Matt Adler, a gay activist from Washington, D.C., is a proud oleh chadash (new immigrant) to Israel. His blog chronicles his cultural, religious, and social experiences in his new home. Matt invites you to join him in his journey.
Matt Adler with mysterious Drag Queen in Tel Aviv
I grew up as a Reform Jew active in every possible aspect of the movement. When I made aliyah, I was certain to connect with Reform communities- I would never live in a city without one.
Another reason I chose to live in Tel Aviv was because of the queer community. It is a city that is arguably gayer than anywhere I’ve ever lived- and I’ve lived in Washington, D.C., Fort Lauderdale, Madrid, and Barcelona.
Oftentimes, I felt like my sexual identity and my Jewish identity had to be separate. When I was in one community, I was almost always still a minority due to my other identity. While Reform Jews are largely accepting of LGBT people (in particular the NFTY youth group), I faced sometimes intense homophobia in my community.
And in the gay community, I also at times faced anti-Semitism or felt excluded. I remember going on several dates with a non-Jew and everything seemed to be going well and then suddenly he broke off the relationship because I didn’t eat pork. At the time I didn’t really care if he ate pork, so it seemed rather odd and when I pressed him on it, it was clear there was an anti-Jewish sentiment behind it.
And sometimes, I felt like the gay community really prized white “straight-acting” gay men above other members of the community, including physically. Above blacks, Latinos, bisexuals, trans, and- in my experience- Jews. While I strongly believe that most LGBT people in the U.S. are not anti-Semitic, I can’t deny that at times I felt uncomfortable or out of place in the community.
Which brings us to tonight.
I found a friend going to a gay pop music party. I usually just chill with friends and eat on Shabbat and walk around. But having no great alternative tonight and having the itch to get out of the house, I made a move and I went.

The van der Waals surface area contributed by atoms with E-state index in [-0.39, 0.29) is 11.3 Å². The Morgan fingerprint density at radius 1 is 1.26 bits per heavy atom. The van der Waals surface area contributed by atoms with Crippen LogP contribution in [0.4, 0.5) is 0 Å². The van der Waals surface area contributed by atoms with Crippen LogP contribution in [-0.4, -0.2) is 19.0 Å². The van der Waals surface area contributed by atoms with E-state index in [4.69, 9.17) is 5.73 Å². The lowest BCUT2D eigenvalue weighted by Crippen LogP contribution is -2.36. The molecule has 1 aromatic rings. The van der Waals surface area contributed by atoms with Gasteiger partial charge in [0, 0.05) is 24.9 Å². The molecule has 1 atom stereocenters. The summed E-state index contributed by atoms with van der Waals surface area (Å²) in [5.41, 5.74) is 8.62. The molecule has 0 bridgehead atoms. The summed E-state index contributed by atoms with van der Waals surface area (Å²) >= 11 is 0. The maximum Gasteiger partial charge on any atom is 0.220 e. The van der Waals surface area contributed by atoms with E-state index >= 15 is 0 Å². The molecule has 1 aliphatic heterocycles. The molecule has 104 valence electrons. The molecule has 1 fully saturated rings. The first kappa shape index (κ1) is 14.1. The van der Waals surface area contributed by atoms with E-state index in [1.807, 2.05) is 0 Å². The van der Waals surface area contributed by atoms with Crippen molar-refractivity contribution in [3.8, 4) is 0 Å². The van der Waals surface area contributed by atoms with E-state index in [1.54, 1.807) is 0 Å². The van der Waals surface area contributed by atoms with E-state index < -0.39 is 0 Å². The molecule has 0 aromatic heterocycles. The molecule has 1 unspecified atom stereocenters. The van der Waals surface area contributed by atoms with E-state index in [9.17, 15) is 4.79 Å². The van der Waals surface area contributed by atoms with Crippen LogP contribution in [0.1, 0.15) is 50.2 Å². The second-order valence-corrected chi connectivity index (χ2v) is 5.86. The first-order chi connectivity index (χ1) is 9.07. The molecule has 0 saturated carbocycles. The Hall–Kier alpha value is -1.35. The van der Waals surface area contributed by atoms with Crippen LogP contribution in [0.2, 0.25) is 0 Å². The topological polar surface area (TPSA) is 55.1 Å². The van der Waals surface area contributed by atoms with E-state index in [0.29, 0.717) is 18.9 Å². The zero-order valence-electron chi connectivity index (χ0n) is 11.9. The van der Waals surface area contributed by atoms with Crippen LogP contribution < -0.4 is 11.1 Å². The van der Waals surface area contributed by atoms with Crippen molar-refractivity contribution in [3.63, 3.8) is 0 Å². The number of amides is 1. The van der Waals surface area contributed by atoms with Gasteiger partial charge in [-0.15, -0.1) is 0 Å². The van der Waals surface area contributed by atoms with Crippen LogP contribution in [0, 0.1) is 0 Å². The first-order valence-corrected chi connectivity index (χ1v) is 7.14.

What a great decision. First of all, it was my first Tel Aviv gay party. And it was fun. The music was also great. Hearing a bit of American pop music was a nice escape from the stress (even the interesting stress) of everyday life here. Also there were some cute guys- not the super muscle-y ones you see on the beach, more like cute nice Jewish boys. It felt comfortable. Also, pretty much everyone was Jewish- a completely unique experience.
For Sabras – Israelis who grew up here – there is absolutely nothing novel about what I just said (which in and of itself is kind of cool). But I’d like to remind them of something. There is nowhere else in the world where a queer Jew can hear Hebrew on the dance floor all around him. There is nowhere else in the world where every weekend there are gay dance parties and most of the people in the room are Jewish. There is nowhere else in the world where when you take a picture with a drag queen (my cover photo) you say to them “todah”.
Only in Israel – only in Tel Aviv – do I feel my queer and Jewish identities meld. Not at a conference, not at an event, but rather in my day-to-day life. I don’t have to compromise on either important aspect of my self to live here. And that is a gift – one that I hope I can inspire my Sabra friends to recognize and my American Jewish friends to respect.
Read the complete blog entry here.